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East County Tuesday, Nov. 24, 2020 6 months ago

Quitting cold turkey in Lakewood Ranch

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Turkey isn't always the featured item on the Thanksgiving menu for these East County families.
by: Liz Ramos Staff Writer

On Thanksgiving, the celebratory photo usually consists of a family gathering around a table that showcases mashed potatoes, cranberry sauce, stuffing and, most importantly, turkey.

But for some East County families, like Central Park’s Marcia Lichtenstein, turkey is not in the picture.

For the past 47 years, Lichtenstein has not eaten meat, so she tries new vegan recipes every Thanksgiving. 

With an endless number of websites, cookbooks and Pinterest and Facebook posts and groups, Lichtenstein never has to worry about finding new recipes to try.

“When I see a recipe I like, I make it, and if it’s something that I can bring with me for the holiday, I do that,” Lichtenstein said.

This year’s menu will include mushroom Wellington alongside vegan stuffing, mashed cauliflower, vegan biscuits and possibly a vegan cake for dessert. Last year it was one of her favorite’s — Portobello vegan beef(less) stew.

Country Club East’s Heather Hackett and her fiance, Ken Kaufman, only eat plant-based meals. This year will be their first not having a traditional Thanksgiving meal but doing a plant-based meal instead.

Kaufman transitioned from a keto diet to being plant-based a year ago while Hackett has always preferred a plant-based diet.

A week before Thanksgiving, Hackett had not yet determined what would be on the menu for her and Kaufman, but she knew her nana’s nut bread was a must-have. The nut bread includes apricots, cranberries, raisins and walnuts.

“If there’s one thing I know, it’s that Nana’s nut bread is the bomb, like it is crazy good,” Hackett said. “It’s just awesome. As soon as you have it, it’s phenomenal.”

Although some people choose not to eat turkey as a lifestyle choice, others simply don’t like the taste of it.

Mill Creek’s Stephanie Morton and her family aren’t fans of turkey because it’s too dry, so they opt for a ham every year.

“I guess [ham] is an easy one because a lot of them come precooked where you can’t really mess it up or get anyone sick, so I think that’s why we went with ham,” Morton said with a laugh.

Myakka City’s Dolly Johnson will be celebrating Thanksgiving with her husband, Gary, and her two dogs this year while her eight children visit in-laws and other family members.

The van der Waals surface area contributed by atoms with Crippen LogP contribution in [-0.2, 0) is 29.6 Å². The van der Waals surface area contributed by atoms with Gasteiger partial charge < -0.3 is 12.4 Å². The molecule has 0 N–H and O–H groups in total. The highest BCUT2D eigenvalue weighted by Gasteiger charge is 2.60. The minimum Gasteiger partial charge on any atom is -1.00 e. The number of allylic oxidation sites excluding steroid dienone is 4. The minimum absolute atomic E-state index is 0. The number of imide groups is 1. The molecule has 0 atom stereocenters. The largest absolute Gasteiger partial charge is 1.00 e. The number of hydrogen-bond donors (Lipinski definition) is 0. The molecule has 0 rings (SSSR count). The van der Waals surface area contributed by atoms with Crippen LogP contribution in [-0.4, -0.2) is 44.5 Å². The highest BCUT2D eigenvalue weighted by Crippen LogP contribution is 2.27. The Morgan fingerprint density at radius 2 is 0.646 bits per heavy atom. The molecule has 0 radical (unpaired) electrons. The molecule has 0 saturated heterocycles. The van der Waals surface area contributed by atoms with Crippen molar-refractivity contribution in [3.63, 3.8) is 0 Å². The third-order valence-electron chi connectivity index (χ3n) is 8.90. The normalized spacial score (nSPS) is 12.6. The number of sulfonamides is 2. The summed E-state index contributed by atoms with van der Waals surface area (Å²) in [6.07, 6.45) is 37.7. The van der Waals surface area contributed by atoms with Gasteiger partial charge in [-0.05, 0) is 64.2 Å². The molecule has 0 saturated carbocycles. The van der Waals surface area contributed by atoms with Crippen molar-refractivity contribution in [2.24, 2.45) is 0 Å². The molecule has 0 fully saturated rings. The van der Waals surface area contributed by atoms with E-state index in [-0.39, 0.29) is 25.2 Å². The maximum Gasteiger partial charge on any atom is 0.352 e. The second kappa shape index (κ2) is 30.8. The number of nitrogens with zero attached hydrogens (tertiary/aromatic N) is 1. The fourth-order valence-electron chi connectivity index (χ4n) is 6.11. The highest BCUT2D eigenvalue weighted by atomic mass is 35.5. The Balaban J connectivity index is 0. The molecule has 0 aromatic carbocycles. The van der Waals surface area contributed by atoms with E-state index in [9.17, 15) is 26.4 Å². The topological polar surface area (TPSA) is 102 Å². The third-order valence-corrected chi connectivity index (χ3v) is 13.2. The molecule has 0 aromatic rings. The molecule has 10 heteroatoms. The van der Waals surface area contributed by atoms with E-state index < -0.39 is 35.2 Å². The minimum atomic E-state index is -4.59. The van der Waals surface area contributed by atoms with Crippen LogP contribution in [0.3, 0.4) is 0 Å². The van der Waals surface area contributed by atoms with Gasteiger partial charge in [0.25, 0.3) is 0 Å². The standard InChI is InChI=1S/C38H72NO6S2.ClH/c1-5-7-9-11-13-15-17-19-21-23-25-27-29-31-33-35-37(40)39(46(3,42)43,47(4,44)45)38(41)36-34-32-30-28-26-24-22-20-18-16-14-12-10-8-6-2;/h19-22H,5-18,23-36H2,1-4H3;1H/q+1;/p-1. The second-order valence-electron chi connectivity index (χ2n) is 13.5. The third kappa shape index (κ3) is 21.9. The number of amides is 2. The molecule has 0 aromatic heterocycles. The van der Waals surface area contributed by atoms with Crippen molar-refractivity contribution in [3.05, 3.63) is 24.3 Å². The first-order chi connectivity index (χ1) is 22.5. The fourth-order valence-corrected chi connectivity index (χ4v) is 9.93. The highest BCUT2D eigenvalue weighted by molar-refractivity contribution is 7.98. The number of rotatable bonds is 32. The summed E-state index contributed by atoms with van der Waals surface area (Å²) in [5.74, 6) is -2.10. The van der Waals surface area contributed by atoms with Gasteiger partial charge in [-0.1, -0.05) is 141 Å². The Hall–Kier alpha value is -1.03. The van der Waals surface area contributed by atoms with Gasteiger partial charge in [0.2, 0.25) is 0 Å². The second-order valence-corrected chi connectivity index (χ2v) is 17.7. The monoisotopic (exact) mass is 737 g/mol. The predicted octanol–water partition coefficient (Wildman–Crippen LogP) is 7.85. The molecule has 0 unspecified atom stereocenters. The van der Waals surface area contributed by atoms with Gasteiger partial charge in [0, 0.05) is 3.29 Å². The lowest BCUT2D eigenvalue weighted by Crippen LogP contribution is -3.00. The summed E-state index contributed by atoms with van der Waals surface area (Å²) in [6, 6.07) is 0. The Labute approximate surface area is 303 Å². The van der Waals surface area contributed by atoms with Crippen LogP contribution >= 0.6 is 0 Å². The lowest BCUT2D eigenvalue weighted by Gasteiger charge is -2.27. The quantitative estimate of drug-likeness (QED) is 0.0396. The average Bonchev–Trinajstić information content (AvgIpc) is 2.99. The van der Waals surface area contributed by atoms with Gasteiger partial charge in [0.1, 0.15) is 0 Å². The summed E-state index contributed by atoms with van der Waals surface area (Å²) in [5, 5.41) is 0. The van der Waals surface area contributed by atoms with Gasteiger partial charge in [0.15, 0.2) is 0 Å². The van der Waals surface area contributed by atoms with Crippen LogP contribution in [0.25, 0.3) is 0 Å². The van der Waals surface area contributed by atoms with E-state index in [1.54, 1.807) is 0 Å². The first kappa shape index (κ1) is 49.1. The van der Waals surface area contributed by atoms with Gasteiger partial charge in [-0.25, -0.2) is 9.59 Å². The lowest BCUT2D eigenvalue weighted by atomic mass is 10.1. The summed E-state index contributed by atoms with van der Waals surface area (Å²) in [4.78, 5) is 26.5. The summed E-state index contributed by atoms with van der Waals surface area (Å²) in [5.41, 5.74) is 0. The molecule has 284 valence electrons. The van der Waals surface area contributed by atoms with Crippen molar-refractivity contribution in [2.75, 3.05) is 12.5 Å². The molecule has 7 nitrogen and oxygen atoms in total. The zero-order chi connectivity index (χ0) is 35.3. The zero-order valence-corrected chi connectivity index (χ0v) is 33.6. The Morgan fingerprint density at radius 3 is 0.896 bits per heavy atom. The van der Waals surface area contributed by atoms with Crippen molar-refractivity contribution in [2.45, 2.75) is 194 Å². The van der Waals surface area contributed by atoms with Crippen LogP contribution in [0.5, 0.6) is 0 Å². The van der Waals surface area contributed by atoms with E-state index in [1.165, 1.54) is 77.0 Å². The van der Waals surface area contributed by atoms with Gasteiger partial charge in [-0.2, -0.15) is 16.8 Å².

The couple is keeping it simple with steak, baked potatoes and salad. In past years, the Johnsons have had ham or ordered dinner through Publix.

“I’m a two-time breast cancer survivor, so a lot of it depends on how I’m feeling,” Johnson said. “Because of going through that and having ongoing side effects, I don’t want to spend all day in the kitchen.”

Central Park's Marcia Lichtenstein uses cookbooks, websites, Pinterest and Facebook to find various vegan recipes for Thanksgiving.

Although the families have alternative foods in mind, other people enjoying the holiday with them might have turkey.

Morton’s mother, Sue Konstant, is the only one in the family that likes turkey, so they make her a “token turkey” each year, and Konstant takes home any leftovers.

Parrish’s Maggie Segneri and her family will be having steak this year, but a part of a turkey will be available: turkey hearts.

Segneri said her husband’s family is Pennsylvania Dutch and that turkey hearts are part of a Thanksgiving tradition.

Although the Segneris won’t be able to visit family or have family visit this year, Segneri is keeping the tradition alive by making turkey hearts by herself for the first time.

Morton, Lichtenstein, Hackett and Johnson all agreed that not having a turkey for Thanksgiving reduces their stress because they don’t have to worry about being able to find all the ingredients they need for their meals.

“It’s like the infamous getting Chinese food on Christmas,” Hackett said. “You don’t have to worry about it. We can save a boatload of money and get the greatest, freshest, most organic vegetables.”

No matter the meal, families are looking forward to simply being together on the holiday.

“Thanksgiving is my favorite because it’s not revolving around gifts,” Hackett said. “You don’t have to do anything on Thanksgiving. You just have to cook, which is kind of what I do for a living, so I like that part. It’s not based on gifts. There’s no drama. It’s getting together, eating a meal and being grateful.”

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